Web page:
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Electrical Impedance Spectra to Monitor Damage During Tensile Loading of Cement Composites.


pdf icon Electrical Impedance Spectra to Monitor Damage During Tensile Loading of Cement Composites. (3661 K)
Peled, A.; Torrents, J. M.; Mason, T. O.; Shah, S. P.; Garboczi, E. J.

Title No. 98-M34;

ACI Materials Journal, Vol. 98, No. 4, 313-322, July/August 2001.

Keywords:

cements; carbon fibers; cement composites; impedance; fracture process; electrical properties; spectroscopy; bridging area

Abstract:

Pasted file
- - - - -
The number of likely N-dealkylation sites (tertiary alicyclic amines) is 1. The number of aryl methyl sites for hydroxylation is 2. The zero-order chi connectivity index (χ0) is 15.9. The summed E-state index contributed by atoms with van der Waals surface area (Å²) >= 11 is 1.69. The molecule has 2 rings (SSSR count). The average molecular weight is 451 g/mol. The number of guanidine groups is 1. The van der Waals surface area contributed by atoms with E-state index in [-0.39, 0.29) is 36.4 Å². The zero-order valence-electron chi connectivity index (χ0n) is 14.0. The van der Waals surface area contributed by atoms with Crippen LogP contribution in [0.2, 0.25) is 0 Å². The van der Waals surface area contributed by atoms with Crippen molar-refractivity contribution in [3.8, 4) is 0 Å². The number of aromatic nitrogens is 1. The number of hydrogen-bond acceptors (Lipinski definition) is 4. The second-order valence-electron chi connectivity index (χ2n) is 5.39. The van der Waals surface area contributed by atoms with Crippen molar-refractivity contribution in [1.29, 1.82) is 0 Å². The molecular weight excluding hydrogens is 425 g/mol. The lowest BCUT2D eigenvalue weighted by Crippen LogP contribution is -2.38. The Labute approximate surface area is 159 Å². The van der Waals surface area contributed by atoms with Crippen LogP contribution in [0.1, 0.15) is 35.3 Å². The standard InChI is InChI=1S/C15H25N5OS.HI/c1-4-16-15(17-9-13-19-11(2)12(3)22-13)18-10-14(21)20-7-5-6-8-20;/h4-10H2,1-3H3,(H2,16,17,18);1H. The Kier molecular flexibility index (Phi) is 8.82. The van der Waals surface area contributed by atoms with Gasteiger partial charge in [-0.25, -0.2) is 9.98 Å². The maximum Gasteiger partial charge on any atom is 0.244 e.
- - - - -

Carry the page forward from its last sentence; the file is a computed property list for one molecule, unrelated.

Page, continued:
Use of conductive fibers can reinforce concrete and monitor damage leading to the development of a smart material. This work studied the correlation between the electrical (DC and AC) and mechanical properties of cement composites reinforced with conductive carbon fibers. The tensile behavior and impedance behavior of extruded and notched composites with a fiber volume fraction of 0.5% or 3% were examined, with the mechanical load and electrical field applied longitudinally (in the direction of extrusion). The crack growth of these composites during loading was observed and analyzed by Digital Image Correlation (DIC). A good correlation between the electrical and mechanical properties was found, in that when a sudden growth in the crack was observed, a dramatic change was also noticed in the impedance values. Taking advantage of the special frequency-dependent electrical properties of conductive fiber-reinforced composites, impedance values measured during the fracture process were used to distinguish and calculate three different areas at the crack front: uncracked area, bridging area, and open area. The bridging area is the zone where the fibers bridge the propagating crack. A greater bridging area was found for the 0.5% fiber composite, compared to the 3% fiber composite. This can be explained based on differences in the final length of the carbon fibers in the two composites.